Fifty Year Anniversary – What’s Next for the Peace Corps?
By Rob Mohr, RPCV Ecuador
Ask not what your country can do for you – ask what you can do for your country.”
—President John F Kennedy.
While the Peace Corps (PC) has meant something different to each of the 200,000 volunteers who have served in 139 countries in the developing world, it has always been an expression of the USA’s highest values which have often been at odds with US foreign policy.
The seed for the PC was planted by philosopher William James, who wrote in 1904, “Young Americans should be drafted for peace and not war.” When the League of Nations was formed in 1919, President Woodrow Wilson dreamed of a united peaceful world. Later, President Franklin Roosevelt toyed with the idea of drafting young men into an international peace brigade, but limited his action to the formation of a national Civilian Conservation Corps (1933).
Finally, in 1960, Senator Hubert Humphrey proposed a bill to establish the PC. The bill caught the attention of then-Senator John Kennedy, who, when elected President, asked Sargent Shriver to do a feasibility study. Within two months, Kennedy wrote an executive order establishing the PC with Shriver as director. Within a year, Congress passed a law formally establishing the PC.
Beyond the good will created by Americans living and working with marginalized communities throughout the developing world, most volunteers admit that the major impact has been on them. Volunteers who completed their service (two years plus two or more months of training) were usually awakened to the common bond all humans share and realized that all people deserve equal treatment, justice, and opportunity no matter their status or country. Transformed by the experience, returning Volunteers frequently went to work with nongovernmental organizations, and governmental agencies such as USAID. A significant number went on to become effective members of Congress.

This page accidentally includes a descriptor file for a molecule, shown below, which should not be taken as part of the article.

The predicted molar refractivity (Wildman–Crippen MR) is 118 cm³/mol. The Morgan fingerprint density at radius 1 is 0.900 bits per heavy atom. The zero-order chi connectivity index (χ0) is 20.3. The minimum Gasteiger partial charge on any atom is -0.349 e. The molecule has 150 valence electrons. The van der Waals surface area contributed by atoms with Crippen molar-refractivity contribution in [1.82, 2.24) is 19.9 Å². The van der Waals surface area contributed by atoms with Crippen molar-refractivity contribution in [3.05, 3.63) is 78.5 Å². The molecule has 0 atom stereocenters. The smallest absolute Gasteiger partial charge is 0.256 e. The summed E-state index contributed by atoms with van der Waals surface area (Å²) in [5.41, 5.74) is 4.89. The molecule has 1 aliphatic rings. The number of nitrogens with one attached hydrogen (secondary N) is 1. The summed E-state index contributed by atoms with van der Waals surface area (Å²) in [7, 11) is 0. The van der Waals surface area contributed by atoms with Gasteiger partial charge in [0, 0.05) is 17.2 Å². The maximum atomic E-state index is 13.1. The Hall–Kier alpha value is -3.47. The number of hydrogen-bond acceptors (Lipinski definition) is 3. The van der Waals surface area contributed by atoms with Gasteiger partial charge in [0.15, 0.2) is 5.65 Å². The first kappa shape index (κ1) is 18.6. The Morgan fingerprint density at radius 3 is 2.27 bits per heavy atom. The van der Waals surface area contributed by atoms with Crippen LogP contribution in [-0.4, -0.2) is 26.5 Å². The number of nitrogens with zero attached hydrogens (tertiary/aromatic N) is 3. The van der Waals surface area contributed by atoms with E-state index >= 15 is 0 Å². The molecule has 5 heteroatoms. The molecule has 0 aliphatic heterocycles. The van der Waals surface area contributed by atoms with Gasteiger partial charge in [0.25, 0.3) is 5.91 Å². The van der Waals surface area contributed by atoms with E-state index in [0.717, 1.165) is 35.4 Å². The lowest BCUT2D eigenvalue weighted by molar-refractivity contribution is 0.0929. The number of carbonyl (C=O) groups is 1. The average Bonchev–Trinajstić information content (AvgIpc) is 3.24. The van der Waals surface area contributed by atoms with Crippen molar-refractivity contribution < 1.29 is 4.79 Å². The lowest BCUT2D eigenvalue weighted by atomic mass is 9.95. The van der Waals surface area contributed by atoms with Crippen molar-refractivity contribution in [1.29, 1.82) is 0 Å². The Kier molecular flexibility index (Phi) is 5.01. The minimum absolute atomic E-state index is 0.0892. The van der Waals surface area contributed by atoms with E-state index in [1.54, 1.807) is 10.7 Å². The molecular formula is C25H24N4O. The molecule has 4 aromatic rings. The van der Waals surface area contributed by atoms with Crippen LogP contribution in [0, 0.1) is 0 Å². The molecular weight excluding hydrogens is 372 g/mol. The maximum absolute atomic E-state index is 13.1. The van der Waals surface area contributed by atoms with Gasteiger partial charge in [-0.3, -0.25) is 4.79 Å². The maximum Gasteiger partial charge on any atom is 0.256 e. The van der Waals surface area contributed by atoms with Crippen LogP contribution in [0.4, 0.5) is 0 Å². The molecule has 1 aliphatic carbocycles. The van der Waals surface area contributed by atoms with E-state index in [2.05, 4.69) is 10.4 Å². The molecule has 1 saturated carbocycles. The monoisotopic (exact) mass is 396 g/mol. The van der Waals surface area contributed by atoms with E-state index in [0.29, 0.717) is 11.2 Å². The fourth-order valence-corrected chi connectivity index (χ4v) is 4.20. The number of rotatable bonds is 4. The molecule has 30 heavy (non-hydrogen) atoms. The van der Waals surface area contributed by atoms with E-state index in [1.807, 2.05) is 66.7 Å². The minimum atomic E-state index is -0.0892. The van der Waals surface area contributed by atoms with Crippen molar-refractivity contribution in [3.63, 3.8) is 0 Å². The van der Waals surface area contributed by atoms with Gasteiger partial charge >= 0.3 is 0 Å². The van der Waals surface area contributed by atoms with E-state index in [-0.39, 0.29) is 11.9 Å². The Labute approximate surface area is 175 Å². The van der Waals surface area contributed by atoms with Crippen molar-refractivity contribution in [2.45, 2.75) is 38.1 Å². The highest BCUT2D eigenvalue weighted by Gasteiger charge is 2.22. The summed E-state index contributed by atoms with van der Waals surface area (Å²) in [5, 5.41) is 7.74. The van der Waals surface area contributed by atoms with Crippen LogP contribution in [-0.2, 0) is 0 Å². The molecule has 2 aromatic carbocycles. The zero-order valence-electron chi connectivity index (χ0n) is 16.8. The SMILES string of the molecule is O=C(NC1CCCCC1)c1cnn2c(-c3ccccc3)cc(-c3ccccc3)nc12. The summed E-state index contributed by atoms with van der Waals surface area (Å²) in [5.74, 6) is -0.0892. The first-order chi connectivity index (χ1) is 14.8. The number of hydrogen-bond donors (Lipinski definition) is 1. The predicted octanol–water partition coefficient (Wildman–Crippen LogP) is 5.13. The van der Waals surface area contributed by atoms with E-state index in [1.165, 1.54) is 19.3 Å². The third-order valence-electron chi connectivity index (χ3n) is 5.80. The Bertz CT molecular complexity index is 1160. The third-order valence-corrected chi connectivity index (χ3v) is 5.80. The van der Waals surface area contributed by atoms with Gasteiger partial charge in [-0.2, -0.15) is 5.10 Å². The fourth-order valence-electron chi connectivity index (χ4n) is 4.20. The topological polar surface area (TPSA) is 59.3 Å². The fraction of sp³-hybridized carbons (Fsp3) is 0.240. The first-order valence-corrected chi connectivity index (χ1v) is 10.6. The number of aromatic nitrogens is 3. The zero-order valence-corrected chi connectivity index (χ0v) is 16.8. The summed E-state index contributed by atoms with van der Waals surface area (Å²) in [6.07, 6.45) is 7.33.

Steve Moore, a RPCV wrote, “PC service in Korea had a dramatic impact on my life – I married a Korean woman, majored in Korean Studies in graduate school, and joined the US Foreign Service. My attitude toward my country and the world had changed. Even my decision to live part of the year here at Lakeside was based in large part on my tour as a PC Volunteer.” David Pierson said, “The PC opened the world for me.” Mark Sconce confessed, “The Nepalese taught me more than I taught them.” Those words resonated with our experience as PC Volunteers in Ecuador. After our service was completed, my wife Linda and I returned to South America where we began a twenty-five year career using non-formal education to enable sustainable, locally controlled, community development.
Over the last half century three goals have focused the work of PC volunteers: (1) to live and work within marginalized communities at the social and economic level of the people; (2) to generate good will while learning from the local culture and people; and (3) to share what the Volunteer learned with the people back home. Matt Brown, RPCV from Guinea, wrote, “Through this cross-cultural exchange, prejudices are toppled, boarders erased, and friendships forged.”
While Shriver and Kennedy imparted vision and a commitment to work toward a world where all countries live together in peace and prosperity, over the last fifty years this dream has become a nightmare of war. In 2010, the USA spent 700 billion dollars on two wars and defense, while spending only four hundred million on the PC. Unfortunately these expenditures make clear to the world US priorities, yet PC Volunteers continue to go out to be transformed by those they come to call friends and to return and share that magical truth back home. After fifty years of service, the PC remains one of the brightest beacons of hope in a world divided by religions, political systems and economic disparities.
*Former Volunteers and PCV working in Mexico gathered in Ajijic on March 1st to celebrate the 50th anniversary and the life of Sargent Shriver.
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